City of Scottsdale v. Superior Court

Annotate this Case

103 Ariz. 204 (1968)

439 P.2d 290

The CITY OF SCOTTSDALE, a municipal corporation, B.L. Tims, O.D., William C. Jenkins, Leonard Johnson, Robert L. Jones, Doris T. McCauley, Charles Ken Murray, and John Senini, Jr., as members of and constituting the City Council of the City of Scottsdale, Petitioners, v. The SUPERIOR COURT of the State of Arizona, IN AND FOR the COUNTY OF MARICOPA, William H. Gooding, Judge of the Superior Court of the State of Arizona, in and for the County of Maricopa, Respondents.

No. 9111.

Supreme Court of Arizona. In Banc.

March 28, 1968.

Richard Filler, City Atty., Scottsdale, for petitioners.

Kramer, Roche, Burch, Streich & Cracchiolo, Phoenix, for respondents.

UDALL, Vice Chief Justice.

We have accepted this matter on petition for certiorari from a judgment rendered by the Superior Court in and for Maricopa *205 County against the City of Scottsdale, a municipal corporation and its City Council.

On July 3, 1967 the Scottsdale City Council adopted an ordinance rezoning a 7 1/2 acre parcel located on the southwest corner of Scottsdale Road and Lincoln Drive from single family residence usage to neighborhood commercial usage. Immediately after adoption of the ordinance the Council adopted a resolution purporting to voluntarily refer the ordinance to a vote of the electors of the City of Scottsdale.

On August 1, 1967 the City Clerk accepted an initiative petition proposing that the subject property and another parcel not be rezoned to the neighborhood commercial district in the one instance or to a shopping center in regard to the other parcel. The City of Scottsdale has not enacted this initiative measure.

On August 2, 1967 the owners of the 7 1/2 acre parcel filed complaint seeking to enjoin the election called for in the resolution and a declaratory judgment that the resolution was void and that the City Clerk exceeded her jurisdiction in accepting the application for an initiative measure dealing with rezoning which did not comply with the statutory requisites.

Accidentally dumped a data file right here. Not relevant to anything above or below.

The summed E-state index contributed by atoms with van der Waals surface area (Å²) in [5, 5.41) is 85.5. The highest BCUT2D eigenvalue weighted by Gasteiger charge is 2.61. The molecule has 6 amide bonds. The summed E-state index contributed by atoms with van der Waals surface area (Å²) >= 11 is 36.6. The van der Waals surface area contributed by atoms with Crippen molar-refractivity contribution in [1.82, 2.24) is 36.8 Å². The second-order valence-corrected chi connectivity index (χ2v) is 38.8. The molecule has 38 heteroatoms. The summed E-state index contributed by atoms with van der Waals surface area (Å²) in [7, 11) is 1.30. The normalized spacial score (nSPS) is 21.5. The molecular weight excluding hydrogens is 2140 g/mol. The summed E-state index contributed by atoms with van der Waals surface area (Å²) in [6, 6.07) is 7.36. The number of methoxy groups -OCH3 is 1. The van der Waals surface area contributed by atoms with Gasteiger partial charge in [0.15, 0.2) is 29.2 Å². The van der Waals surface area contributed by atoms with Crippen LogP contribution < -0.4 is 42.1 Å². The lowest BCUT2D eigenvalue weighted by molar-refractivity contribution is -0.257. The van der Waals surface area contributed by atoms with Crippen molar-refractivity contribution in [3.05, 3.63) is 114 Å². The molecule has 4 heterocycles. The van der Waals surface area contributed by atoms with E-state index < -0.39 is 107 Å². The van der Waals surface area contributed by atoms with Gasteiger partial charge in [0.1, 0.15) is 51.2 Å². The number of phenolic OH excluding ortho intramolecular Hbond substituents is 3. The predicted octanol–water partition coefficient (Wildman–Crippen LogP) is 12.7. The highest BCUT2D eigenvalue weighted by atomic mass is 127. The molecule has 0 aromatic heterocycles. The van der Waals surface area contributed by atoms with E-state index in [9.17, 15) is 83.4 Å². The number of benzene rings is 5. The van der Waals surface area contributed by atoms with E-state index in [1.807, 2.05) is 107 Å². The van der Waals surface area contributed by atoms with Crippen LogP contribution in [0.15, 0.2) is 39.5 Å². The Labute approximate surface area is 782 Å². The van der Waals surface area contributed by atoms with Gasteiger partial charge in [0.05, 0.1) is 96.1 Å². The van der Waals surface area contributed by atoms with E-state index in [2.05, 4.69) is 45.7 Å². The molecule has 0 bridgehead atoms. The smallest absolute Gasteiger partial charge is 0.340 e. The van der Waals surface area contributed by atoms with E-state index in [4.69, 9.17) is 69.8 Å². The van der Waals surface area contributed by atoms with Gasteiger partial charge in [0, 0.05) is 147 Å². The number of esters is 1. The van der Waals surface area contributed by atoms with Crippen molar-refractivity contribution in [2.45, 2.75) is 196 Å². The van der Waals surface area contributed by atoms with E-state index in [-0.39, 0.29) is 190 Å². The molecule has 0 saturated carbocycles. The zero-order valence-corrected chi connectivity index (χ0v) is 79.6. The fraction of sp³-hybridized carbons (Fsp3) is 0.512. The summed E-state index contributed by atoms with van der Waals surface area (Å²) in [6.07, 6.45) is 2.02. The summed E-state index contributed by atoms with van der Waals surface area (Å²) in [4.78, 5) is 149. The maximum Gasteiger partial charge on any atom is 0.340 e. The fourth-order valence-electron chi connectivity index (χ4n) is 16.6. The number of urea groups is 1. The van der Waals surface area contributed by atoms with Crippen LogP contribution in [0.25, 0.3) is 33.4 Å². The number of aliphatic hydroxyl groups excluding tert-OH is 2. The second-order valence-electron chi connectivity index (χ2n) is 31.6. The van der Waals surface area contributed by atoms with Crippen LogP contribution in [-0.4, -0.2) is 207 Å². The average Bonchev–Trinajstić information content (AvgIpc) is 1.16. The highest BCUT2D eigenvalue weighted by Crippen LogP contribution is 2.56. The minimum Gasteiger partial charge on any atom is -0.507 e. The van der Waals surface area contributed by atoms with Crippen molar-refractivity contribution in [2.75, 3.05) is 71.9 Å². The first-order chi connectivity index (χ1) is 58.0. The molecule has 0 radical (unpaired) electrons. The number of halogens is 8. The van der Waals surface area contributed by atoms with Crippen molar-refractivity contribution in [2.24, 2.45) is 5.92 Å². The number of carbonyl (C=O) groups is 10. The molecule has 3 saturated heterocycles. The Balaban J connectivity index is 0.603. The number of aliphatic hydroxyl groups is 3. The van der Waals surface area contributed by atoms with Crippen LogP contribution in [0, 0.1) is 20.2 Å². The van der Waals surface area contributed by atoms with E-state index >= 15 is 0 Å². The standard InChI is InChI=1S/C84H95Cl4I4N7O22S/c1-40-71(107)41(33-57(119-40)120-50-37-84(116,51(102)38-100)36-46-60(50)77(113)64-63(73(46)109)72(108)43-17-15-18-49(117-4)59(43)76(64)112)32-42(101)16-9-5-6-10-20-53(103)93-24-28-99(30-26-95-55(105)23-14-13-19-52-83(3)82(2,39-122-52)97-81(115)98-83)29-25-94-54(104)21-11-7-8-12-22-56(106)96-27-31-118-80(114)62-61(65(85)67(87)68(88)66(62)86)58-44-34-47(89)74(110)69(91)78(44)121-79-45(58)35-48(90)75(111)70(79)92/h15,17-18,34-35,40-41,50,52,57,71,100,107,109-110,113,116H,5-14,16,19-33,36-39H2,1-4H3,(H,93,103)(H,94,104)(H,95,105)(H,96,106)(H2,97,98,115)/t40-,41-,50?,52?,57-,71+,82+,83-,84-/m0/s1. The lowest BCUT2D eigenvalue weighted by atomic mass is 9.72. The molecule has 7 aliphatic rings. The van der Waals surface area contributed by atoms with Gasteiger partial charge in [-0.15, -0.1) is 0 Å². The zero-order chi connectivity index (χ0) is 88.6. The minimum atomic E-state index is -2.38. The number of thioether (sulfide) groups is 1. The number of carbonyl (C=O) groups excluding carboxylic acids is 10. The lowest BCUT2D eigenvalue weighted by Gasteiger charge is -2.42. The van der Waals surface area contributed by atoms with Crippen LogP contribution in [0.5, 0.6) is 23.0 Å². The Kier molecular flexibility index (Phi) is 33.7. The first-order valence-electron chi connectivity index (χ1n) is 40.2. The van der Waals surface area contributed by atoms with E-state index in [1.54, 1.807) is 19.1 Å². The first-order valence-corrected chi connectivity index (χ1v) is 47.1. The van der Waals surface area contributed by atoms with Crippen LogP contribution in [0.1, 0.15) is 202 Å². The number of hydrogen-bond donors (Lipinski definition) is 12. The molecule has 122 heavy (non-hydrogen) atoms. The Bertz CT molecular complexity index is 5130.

After simultaneous trial memoranda were filed and argument heard the trial judge ruled the landowners were entitled to relief, that cities did not have the power to voluntarily refer ordinances to a vote of the people, that referendum could not be applied to zoning ordinances, and that a zoning ordinance could not be the subject of an initiative petition, and that in any event the initiative petition here filed did not comply with the statutory form.

Whether the city council or the governing body of the city has the power to voluntarily refer ordinances to the electors, or whether zoning ordinances are subject to the initiative and referendum are matters of great public concern to the cities in Arizona which do not provide by ordinance or charter the manner of exercising the initiative and referendum powers. We have therefore seen fit to grant certiorari in this case.

The petitioner, City of Scottsdale contends, of course, that its council has the power to voluntarily refer an ordinance to the electors. We cannot agree. The cities and towns of this state are municipal corporations created by the state and possessory of no greater powers than those delegated to them by the constitution and the general laws of the state, City of Phoenix v. Arizona Sash, Door and Glass Co., 80 Ariz. 100, 293 P.2d 438; City of Flagstaff v. Associated Dairy Products Co., 75 Ariz. 254, 255 P.2d 191. The powers of a city may be further restricted or limited by its organic law, the city charter, which under the constitution, Art. 13, § 2, A.R.S. "supersede[s] any charter then existing (and all amendments thereto), and all ordinances inconsistent with said new charter," and a proposed city charter is approved by the governor only if it is not in conflict with "this Constitution or with the laws of the State." City councils have only those powers which are vested in them by the provisions of their city charter, Williams v. Parrack, 83 Ariz. 227, 319 P.2d 989.